Taking a cue from North American lawmakers, politicians in the United Kingdom are planning on creating laws to deal with supposed illegal streaming of copyrighted content. The warning came from UK Communications Minister Ed Vaizey in a speech at the Intellect Consumer Electronics in London. In that speech Vaizey said that a "voluntary code of practice" being drawn up by US ISPs and content owners might be a "game-changer" in other countries. And by other countries, he means his country.
"If people are streaming live football without permission we should look at ways we can stop them," he said. "People have the right to earn money from content they create."
While he remained silent on what was decided or discussed at last week's meeting between ISPs and content providers to discuss website blocking, he did say that what is going on in the United States is "leading the way."
"A voluntary agreement may come out of the US and if that does happen it could be a game-changer," he said.
He also said that he found the attitudes of UK ISP's "odd," especially BT and TalkTalk's failed legal challenge to the Digital Economy Act (DEA). The DEA is supposed to prevent piracy using peer-to-peer file-sharing and some website blocking. Of course, Vaizey's comments are "odd" because the law also allows content providers to seek an injunction against ISPs that do not restrict access to illegal streaming sites that contain their intellectual property.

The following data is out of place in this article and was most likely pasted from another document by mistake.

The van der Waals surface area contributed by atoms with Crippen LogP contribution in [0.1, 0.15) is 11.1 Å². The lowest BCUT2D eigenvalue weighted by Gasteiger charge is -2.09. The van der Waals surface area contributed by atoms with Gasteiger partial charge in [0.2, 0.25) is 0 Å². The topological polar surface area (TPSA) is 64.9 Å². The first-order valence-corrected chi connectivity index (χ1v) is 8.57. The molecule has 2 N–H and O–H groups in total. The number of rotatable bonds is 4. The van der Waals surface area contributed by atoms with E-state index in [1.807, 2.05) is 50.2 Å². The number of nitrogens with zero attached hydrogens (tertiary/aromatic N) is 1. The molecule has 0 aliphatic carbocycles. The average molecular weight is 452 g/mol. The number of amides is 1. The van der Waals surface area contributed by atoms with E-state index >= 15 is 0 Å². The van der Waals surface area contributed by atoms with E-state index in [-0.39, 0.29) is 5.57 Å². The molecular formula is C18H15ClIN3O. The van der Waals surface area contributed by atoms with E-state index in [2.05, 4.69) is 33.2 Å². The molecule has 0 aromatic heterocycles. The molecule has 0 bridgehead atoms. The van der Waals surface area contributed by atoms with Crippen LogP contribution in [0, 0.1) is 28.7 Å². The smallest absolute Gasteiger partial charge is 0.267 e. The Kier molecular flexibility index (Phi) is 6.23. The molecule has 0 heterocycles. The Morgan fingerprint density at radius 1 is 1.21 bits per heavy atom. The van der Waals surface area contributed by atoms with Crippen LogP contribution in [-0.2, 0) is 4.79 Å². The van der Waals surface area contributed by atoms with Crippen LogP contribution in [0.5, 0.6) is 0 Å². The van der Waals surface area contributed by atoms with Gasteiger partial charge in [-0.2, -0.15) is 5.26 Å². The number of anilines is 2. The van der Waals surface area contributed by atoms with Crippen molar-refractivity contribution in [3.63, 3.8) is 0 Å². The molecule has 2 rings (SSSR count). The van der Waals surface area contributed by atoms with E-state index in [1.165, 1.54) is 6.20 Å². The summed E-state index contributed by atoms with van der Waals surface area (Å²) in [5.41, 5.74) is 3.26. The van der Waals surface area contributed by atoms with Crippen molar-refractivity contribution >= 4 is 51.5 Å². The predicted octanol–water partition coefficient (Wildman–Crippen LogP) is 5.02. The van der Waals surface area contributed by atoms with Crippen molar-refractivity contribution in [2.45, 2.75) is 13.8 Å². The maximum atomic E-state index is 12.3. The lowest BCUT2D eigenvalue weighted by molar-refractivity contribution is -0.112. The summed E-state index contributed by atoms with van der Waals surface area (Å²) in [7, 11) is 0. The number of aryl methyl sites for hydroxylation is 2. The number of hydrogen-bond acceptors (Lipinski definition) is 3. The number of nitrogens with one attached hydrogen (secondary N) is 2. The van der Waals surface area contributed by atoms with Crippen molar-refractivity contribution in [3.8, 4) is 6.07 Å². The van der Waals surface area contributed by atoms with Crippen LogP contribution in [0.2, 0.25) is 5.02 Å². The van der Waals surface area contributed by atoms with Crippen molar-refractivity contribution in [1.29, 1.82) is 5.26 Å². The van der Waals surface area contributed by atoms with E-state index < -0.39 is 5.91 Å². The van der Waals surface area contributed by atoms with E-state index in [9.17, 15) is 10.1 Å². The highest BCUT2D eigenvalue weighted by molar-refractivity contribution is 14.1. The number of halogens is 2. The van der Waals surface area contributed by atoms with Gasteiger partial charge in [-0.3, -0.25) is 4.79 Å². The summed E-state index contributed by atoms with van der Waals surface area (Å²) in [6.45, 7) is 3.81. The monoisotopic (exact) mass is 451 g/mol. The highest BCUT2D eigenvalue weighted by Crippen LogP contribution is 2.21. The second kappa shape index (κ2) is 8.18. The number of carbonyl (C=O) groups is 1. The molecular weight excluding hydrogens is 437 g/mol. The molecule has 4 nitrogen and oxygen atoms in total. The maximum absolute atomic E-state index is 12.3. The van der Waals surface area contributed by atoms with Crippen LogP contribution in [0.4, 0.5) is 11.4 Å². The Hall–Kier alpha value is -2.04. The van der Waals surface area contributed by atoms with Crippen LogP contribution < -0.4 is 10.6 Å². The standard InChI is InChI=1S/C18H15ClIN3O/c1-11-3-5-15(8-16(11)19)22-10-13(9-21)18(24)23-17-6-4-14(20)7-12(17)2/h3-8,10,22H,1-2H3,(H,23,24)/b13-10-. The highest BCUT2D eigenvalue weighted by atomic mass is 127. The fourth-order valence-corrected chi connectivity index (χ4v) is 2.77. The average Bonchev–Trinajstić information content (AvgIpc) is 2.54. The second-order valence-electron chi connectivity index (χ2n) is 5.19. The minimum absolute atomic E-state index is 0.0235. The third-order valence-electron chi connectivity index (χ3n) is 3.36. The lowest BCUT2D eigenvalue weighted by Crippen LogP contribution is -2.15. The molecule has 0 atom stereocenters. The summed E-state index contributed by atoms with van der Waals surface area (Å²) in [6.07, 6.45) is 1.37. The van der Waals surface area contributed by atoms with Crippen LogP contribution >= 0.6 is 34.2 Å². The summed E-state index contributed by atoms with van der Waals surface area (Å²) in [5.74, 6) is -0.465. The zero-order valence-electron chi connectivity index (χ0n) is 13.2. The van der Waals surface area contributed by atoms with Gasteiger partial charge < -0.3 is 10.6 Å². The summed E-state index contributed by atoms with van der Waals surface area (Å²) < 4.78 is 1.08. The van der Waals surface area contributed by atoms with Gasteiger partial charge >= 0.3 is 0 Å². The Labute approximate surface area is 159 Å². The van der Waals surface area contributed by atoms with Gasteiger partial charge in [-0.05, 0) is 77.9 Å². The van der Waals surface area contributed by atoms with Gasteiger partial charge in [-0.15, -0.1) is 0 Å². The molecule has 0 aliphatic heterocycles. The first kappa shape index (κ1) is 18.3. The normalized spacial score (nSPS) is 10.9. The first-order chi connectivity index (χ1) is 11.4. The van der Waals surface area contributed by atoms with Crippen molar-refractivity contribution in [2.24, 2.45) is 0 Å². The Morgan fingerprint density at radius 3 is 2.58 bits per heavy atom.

The Motion Picture Association recently sued BT over supposedly linking to members-only index site Newzbin.
The MPA wants BT to block Newzbin using the exact same system the ISP uses to block sites hosting child pornography.
That case is due to be heard in court next week.
Vaizey closed by saying that critics of website blocking are showing a degree of hypocrisy:
"They [the US government] have been tough but if they took down a website linking to fake handbags no-one would bat an eyebrow," he said. "As soon as it is a site sharing music it becomes an issue about freedom of speech."